The rejection could signal an abrupt halt to the expansion and unification of Europe, a process that has been met with growing disillusionment among the wealthier European Union members as needier countries like Bulgaria and Poland have negotiated their entry.

President Jacques Chirac, who had predicted France's isolation in Europe if the constitution was rejected, smiled stiffly as he struggled to mask his disappointment.

"The decision of France inevitably creates a difficult situation for the defense of our interests in Europe," he said in a brief statement broadcast live on television. Hinting at possible cabinet changes, he added, "I will tell you in the very next days my decisions regarding the government and its priorities."

Early this month, Mr. Chirac had vowed not to change his government if the referendum failed, saying it was "neither a plebiscite nor a moment of political change."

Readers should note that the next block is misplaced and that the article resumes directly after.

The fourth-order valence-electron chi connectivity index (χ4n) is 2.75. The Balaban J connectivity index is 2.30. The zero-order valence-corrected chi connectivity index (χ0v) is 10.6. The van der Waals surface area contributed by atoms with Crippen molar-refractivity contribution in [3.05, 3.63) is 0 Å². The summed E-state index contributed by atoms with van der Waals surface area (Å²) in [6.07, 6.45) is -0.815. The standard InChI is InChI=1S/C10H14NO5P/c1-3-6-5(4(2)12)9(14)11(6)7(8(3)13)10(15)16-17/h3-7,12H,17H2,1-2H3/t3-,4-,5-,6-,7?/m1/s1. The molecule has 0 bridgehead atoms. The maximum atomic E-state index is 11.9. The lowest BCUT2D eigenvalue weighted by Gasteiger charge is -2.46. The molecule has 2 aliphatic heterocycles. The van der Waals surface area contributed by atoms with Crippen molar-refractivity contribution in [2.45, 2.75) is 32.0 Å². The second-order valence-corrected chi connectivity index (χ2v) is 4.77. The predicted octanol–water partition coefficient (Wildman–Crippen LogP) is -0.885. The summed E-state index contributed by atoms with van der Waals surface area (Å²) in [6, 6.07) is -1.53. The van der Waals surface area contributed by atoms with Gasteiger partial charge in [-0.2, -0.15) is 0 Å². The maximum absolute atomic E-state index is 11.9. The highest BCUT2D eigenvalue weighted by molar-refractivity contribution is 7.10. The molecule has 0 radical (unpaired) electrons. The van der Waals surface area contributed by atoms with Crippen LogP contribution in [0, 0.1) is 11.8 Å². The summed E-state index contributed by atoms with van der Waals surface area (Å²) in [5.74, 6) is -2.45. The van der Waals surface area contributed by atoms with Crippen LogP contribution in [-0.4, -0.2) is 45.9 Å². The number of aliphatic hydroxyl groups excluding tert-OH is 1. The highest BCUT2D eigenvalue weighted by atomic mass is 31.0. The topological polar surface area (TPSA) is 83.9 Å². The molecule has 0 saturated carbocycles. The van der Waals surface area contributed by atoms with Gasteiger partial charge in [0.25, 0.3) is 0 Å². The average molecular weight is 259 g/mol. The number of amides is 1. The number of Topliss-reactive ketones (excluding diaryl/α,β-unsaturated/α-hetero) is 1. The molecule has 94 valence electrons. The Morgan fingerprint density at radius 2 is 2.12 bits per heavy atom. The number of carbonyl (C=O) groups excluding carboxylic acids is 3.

But the vote, which made France the first country to reject the treaty, has deeply wounded the French president. More than 50 years ago, France was a founding member of the six-country precursor to the current European Union. Mr. Chirac had assumed that through the constitution, a document similar in some ways to the Constitution that binds the United States, France could promote a stronger, more unified Europe that could project not only economic but also political power around the world. He repeatedly spoke of a "multipolar world" with Europe as one of the poles counter-balancing the United States.